Capstone History

From the fall 2010 ME Design Expo.

The ME Capstone Senior Design Program was officially started in August 2008 under the direction of then department chair Dr. Jonathan Wickert with Lecturer Jim Heise serving as the Design Projects Coordinator. The program was partially funded and supported by the College of Engineering Extension Center for Industrial Research And Service (CIRAS) under the guidance of Director Ron Cox.

The focus of the program is to provide Mechanical Engineering seniors enrolled in capstone senior design courses ME415 (and later ME466) with the opportunity to work on industry-sponsored projects and communicate with practicing engineers from the sponsoring companies. The inclusion of sponsored projects from industry aligns perfectly with Iowa State University’s mission as a Land Grant University. By providing the access to engineering students in a classroom setting the program can assist in the economic expansion of manufacturers in the state of Iowa. In addition, companies from outside the state as well as start-ups and non-profit organizations have been able to take advantage of the program.

CIRAS reported for the 2012 academic year that the estimated economic impact for the state was determined to be approximately $17M for 52 capstone projects in the College of Engineering, half of those teams were in the Department of Mechanical Engineering alone. A typical capstone project will involve two senior design teams of 5 students each. The typical project will involve approximately 500 man-hours of vested time per team. If a labor cost of $100/hr were applied per man-hour this would mean each project is providing the sponsor with an equivalent effort worth of $100k for an requested support of $4000 (for Iowa manufacturers) or $6000 (for out-of-state industries). If the project results in a revenue benefit or cost savings this will add significantly to the return in investment. The sponsor gets to work directly with student teams providing them the opportunity to evaluate the individuals as potential employment prospects. Typical impacts of M E Capstone projects to sponsor companies range from $200k to over $2M depending on the project success.

The program started modestly with 8 in-state industry sponsors but has grown significantly over time. This is being driven by two factors – enrollment growth and increased awareness of the program benefits. Table 1 and Figures 1 through 3 reflect the program growth looking at course enrollment, number of projects enlisted and sponsor funding support commitments. Initial sponsor funding when CIRAS was supporting the program was $2500 for in-state manufactures and $5000 for out-of-state industry. That has since been increased to $4000 and $6000 respectively enabling the program to become self-sustaining and allowing CIRAS to withdraw its support funds and apply them elsewhere. The Department of Mechanical Engineering continues to monitor the program to insure its sustainability. Increases in the operating hours for the Boyd Lab has increased the number of student technicians employed which has raised operating costs of the program significantly, however sponsorship levels have kept pace with these expenses thus far.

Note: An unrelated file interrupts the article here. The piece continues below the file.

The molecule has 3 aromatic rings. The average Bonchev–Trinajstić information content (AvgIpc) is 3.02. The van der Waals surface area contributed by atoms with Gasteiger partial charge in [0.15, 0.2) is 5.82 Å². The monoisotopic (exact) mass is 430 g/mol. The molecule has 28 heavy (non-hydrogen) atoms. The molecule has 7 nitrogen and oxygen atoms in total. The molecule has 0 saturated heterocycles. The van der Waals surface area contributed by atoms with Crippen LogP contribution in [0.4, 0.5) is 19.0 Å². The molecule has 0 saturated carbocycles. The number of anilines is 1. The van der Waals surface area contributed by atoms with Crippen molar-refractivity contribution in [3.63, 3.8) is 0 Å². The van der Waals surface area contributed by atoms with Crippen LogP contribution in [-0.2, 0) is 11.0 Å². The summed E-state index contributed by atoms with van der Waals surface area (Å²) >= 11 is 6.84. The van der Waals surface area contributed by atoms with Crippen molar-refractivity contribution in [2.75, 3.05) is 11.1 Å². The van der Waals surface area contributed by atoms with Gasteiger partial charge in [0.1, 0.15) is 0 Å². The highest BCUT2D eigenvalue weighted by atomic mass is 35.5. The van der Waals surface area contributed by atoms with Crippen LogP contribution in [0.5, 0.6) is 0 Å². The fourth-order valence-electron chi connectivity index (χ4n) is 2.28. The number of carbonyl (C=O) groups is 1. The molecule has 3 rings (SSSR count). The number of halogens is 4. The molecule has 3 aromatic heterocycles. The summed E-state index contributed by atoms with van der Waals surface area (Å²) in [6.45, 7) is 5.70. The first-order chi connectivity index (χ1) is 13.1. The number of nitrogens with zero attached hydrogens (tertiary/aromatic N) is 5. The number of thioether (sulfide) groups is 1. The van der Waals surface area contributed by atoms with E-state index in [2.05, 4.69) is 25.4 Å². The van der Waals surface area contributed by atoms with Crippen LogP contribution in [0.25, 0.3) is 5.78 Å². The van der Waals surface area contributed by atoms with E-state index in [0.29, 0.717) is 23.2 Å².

Past Project Sponsors

Advanced Analytics Technologies, Inc., Agri-Drain Corporation*, Ag Leader Technology*, ALMACO Inc.*, Altec Industries, American Power Quilting Systems, Inc.*, American Profol Inc., Armstrong Machine Company, Inc., Artistic Manufacturing*, B&M LLC, Boyt Harness Company*, Brite Belt, Inc., Brown Medical Industries, Cactus Jacks Originals, Camp Courageous of Iowa*, Caterpillar, Inc.*, CEI Equipment Company, Centro Incorporated, City of Ames, Cleaveland Aircraft Tool, Con-Agra Foods, Inc., Conductix-Wampfler, Inc., Cosma International of America*, Courage League Sports, Creative Composites, Ltd., Cross Over LLC, Curries Division of Assa Abloy, Cycle Country Powersports Accessories, D&B Agro*, Danfoss*, Delta Sports Products Inc., Diamondback, LLC*, Dobson Pipe Organ Builders, Ltd., Dodgen Industries, Do-It Molds, Double HH Quality Products, ESCP Corporation*, Ewing Family Farms, Emerson Process Management* (Fisher Controls), Engineered Welding Company, Environmental Tillage Systems Inc., GOMACO Corporation*, Hach Inc.*, Hagie Manufacturing, Harrisvaccines, Inc., Harmony House of Iowa*, HEM Manufacturing, HON Company, HyCapacity, Inc., IDFI, Inc, Jancy Engineering, Inc.*, John Deere*, Johnson Helicopter Services, Kreg Tools, Inc.*, Legacy Manufacturing Inc.*, Lansing Housing Products, Inc., Light Ring Incorporated, Liguria Foods Inc., Linden Propeller Company, Link Manufacturing, Marshalltown Company*, Mobile Track Solutions, Inc., Molded Products, Inc.*, Monarch Materials Group, Nova Tech, Inc., Opportunity Village, P.M. Lattner Manufacturing Company*, Paragon International Inc.*, Pella Windows Inc.*, Pengo Corporation, Power Engineering and Manufacturing, Ltd.*, Pure Fishing*, R-Pipe, Inc., Rail-Way, Inc., Robert Bosch Tool Corporation, Rock Industries, Roeslein Alternative Energy, LLC*, Roto Rooter, Inc., Round 2, Inc., S and R Manufacturing, Snap-on Tools, Stellar Industries, SuperFlow Technologies Group, Systems Equipment Co., Terex Cranes*, TFI Lighting Products, Thombert, Inc.*, TPI Composites of Iowa*, TruArt Graphics, Inc., UL Newton*, Van Gorp Corporation, Veridian*, Vermeer Corporation*, Waters Hot, Inc., Weiler Products, West Des Moines Schools – Crossroads Park Elementary, Whirlpool Corporation, Wilson Trailer

* indicates multiple project sponsor